In Memorium

September 11, 2001

On the morning of September 11, 2001, an anonymous amateur photographer began posting on the Internet photographs he was taking of the horror that was unfolding before his eyes.  This photographer released the photos into the public domain, believing that the benefit to the public outweighed his exclusive rights to his creations.  The photo above is just one of the many he/she posted at the time.

There are many thoughts and emotions that run through my mind as I contemplate the events of 9/11/2001, and the subsequent actions that these events have led us to, but there is one in particular that I will comment about on this rural-oriented blog.  And the thought that comes to mind is the profound difference in the fear mindset that must be occurring between residents of highly populated metropolitan areas, such as the photographer above, who obviously lives in the New York area, and residents in sparsely populated areas, such as myself.

The anonymous photographer above witnessed the initial moments of the World Trade Center catastrophe from the window of his residence.  Grabbing his camera, he began taking pictures of what he was seeing.  He felt compelled to leave the safety of his home, and with camera in hand, began a photographic journey into the heart of lower Manhattan Island.  As I contemplate this, I cannot help but wonder if this person re-lives all of those awful, gut-wrenching pangs he must have felt on that day, each and every time he looks out the window, every time he walks down those streets, and every time he commutes into the city from his home.

I would imagine that people such as this photographer, who live in densely populated areas, encountering locations and situations where the threat of terrorist events are very real, must have a constant awareness (even if only in the back of their minds) that they are in a potentially risky environment.  Particularly when the public is bombarded by the near constant reminders that terrorism exists, and surrounded by some politicians who would exploit that fact to their own political ends, it seems that a person who lives in a “likely” terrorist attack setting might tend to become fixated on the potential threats around them.  At the extreme, they may become immobilized by the fear of becoming a victim in a future attack.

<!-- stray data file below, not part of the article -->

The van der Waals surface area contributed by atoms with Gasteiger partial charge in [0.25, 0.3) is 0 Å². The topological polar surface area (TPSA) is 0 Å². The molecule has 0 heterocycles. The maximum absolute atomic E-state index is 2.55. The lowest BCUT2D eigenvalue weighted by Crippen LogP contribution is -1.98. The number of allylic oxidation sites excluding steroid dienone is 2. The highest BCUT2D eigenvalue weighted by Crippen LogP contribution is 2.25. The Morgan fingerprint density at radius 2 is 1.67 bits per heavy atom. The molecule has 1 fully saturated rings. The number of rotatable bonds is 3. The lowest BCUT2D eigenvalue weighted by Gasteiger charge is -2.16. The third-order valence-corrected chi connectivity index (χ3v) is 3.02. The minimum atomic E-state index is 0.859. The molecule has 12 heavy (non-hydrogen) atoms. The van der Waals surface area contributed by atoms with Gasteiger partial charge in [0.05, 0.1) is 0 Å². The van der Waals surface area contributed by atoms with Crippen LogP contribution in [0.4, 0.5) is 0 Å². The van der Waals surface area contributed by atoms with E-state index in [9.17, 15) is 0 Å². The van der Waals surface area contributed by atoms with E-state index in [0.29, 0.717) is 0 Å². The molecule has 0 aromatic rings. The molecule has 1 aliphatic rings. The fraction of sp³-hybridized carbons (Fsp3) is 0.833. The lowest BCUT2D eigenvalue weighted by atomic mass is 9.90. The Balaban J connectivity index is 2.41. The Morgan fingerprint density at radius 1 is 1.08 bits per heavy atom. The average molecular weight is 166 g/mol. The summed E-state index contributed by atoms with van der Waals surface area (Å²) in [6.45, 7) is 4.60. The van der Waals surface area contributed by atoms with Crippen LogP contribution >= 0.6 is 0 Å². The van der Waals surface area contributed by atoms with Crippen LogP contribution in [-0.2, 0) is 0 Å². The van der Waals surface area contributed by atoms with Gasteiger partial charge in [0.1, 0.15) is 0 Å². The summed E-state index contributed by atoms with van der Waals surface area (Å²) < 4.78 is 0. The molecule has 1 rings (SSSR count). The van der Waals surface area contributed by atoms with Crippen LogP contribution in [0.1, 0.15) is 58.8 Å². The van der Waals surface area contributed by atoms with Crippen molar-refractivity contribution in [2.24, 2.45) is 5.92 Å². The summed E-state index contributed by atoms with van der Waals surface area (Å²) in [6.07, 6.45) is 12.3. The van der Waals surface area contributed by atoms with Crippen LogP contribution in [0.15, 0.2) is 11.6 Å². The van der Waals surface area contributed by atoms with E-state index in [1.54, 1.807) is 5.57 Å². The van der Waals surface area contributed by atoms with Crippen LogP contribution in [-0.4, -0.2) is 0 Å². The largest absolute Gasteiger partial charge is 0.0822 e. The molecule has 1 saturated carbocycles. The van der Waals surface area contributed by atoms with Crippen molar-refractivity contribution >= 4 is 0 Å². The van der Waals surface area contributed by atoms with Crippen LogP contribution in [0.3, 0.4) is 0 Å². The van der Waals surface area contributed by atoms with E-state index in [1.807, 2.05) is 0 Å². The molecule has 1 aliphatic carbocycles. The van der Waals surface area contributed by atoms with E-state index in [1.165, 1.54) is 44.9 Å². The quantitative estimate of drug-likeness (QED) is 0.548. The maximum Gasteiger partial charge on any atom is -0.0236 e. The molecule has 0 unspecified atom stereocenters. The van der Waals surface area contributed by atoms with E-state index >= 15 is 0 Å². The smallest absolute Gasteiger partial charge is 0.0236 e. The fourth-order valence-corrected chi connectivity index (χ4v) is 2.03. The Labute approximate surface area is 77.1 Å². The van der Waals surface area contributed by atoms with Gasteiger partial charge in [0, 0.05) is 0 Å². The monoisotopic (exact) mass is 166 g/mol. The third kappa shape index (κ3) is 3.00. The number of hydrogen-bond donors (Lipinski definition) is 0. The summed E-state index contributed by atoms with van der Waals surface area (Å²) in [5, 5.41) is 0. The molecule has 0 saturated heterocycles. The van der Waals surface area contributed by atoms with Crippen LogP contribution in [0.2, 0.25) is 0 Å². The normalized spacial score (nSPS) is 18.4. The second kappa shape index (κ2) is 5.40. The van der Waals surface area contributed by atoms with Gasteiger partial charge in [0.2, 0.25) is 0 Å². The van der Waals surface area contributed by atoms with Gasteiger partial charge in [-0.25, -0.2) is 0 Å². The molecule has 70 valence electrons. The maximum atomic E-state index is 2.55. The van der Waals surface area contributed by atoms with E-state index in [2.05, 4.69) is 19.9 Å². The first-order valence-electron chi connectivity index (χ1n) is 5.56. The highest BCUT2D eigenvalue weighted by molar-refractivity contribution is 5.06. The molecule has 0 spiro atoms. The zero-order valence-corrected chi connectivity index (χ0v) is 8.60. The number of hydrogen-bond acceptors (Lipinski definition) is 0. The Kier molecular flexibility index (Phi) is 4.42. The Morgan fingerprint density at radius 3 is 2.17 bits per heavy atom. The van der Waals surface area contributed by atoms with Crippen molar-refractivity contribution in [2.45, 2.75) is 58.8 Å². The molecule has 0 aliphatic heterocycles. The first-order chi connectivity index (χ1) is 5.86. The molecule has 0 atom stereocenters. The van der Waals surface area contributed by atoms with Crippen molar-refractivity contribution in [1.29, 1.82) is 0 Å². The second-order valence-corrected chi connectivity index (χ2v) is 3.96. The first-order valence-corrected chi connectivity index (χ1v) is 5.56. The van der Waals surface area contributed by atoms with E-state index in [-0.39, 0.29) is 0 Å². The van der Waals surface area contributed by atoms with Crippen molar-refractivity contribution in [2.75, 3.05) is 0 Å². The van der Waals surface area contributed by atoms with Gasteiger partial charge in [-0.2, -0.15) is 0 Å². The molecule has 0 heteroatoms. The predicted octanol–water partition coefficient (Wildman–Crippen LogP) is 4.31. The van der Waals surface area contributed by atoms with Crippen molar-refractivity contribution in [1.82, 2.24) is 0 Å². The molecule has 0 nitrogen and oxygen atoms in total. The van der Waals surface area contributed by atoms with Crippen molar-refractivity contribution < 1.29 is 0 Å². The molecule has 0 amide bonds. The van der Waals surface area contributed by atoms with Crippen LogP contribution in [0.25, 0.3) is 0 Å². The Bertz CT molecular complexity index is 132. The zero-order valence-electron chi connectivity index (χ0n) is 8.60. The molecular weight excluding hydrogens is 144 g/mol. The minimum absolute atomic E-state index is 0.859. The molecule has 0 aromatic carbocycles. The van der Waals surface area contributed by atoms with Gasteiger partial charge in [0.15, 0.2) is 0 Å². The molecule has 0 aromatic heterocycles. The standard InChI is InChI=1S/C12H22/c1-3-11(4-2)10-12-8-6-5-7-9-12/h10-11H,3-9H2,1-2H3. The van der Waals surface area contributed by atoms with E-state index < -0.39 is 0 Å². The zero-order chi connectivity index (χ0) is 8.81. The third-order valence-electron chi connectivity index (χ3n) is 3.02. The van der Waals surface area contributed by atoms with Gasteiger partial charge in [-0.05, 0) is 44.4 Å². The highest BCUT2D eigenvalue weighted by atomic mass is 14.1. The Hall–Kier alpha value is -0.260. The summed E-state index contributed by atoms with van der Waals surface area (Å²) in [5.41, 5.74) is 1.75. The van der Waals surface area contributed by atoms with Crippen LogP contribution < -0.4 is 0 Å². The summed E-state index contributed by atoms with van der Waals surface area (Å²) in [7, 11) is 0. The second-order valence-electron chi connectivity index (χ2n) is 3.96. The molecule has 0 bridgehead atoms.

Living in a sparsely populated rural area does not seem to invoke the same type of fears that might flourish in an urban environment.  Terrorism relies on mass, random killing to promote the fear it seeks to create.  And by definition, a sparse population generally presents little opportunity for the “mass” portion of the definition to emerge.  What likely target exists in a hamlet where the sign at the edge of town reads “Population – 735?”  None, I would surmise.  Therefore, those who live in these areas, who travel the back roads and conduct their business in one-horse towns have little to remind them of terrorist activities on a day-to-day basis.

I suspect few, if any, rural people are paralyzed in their fear of terrorist attacks, while many urban dwellers might be.  Perhaps urbanites should consider the possibility of frequent “therapeutic” visits to bucolic rural areas, in order to relieve the pent-up stress caused by the constant reminders of their vulnerability.  And perhaps rural folk might consider an occasional foray into the “belly of the beast,” so as not to forget that there is still a very real threat to many people out there.

4 thoughts on “In Memorium

  1. The homegrown crime rate in some of our urban centers is scarier than the terrorists. We seem to be quite good at hurting each other without any help from foreign terrorists.


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